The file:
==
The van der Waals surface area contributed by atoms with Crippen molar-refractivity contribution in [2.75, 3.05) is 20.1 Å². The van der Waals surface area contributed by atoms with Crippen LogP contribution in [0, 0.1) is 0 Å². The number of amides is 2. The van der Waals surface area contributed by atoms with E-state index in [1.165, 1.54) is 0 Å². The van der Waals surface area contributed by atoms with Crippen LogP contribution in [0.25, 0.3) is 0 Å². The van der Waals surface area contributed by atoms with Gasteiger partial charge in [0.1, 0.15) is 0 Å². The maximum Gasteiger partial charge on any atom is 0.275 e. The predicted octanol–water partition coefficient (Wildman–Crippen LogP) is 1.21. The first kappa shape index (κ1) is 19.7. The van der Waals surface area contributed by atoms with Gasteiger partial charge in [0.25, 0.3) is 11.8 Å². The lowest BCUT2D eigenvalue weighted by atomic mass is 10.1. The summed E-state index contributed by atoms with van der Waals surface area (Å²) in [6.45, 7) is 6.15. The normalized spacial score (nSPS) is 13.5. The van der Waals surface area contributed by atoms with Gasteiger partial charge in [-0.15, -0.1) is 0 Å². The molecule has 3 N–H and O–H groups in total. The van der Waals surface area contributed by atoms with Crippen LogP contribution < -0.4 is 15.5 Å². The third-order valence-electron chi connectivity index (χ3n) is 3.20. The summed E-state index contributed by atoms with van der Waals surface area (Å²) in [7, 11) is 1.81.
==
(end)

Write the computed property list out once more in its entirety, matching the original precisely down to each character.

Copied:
The van der Waals surface area contributed by atoms with Crippen molar-refractivity contribution in [2.75, 3.05) is 20.1 Å². The van der Waals surface area contributed by atoms with Crippen LogP contribution in [0, 0.1) is 0 Å². The number of amides is 2. The van der Waals surface area contributed by atoms with E-state index in [1.165, 1.54) is 0 Å². The van der Waals surface area contributed by atoms with Crippen LogP contribution in [0.25, 0.3) is 0 Å². The van der Waals surface area contributed by atoms with Gasteiger partial charge in [0.1, 0.15) is 0 Å². The maximum Gasteiger partial charge on any atom is 0.275 e. The predicted octanol–water partition coefficient (Wildman–Crippen LogP) is 1.21. The first kappa shape index (κ1) is 19.7. The van der Waals surface area contributed by atoms with Gasteiger partial charge in [0.25, 0.3) is 11.8 Å². The lowest BCUT2D eigenvalue weighted by atomic mass is 10.1. The summed E-state index contributed by atoms with van der Waals surface area (Å²) in [6.45, 7) is 6.15. The normalized spacial score (nSPS) is 13.5. The van der Waals surface area contributed by atoms with Gasteiger partial charge in [-0.15, -0.1) is 0 Å². The molecule has 3 N–H and O–H groups in total. The van der Waals surface area contributed by atoms with Crippen LogP contribution < -0.4 is 15.5 Å². The third-order valence-electron chi connectivity index (χ3n) is 3.20. The summed E-state index contributed by atoms with van der Waals surface area (Å²) in [7, 11) is 1.81.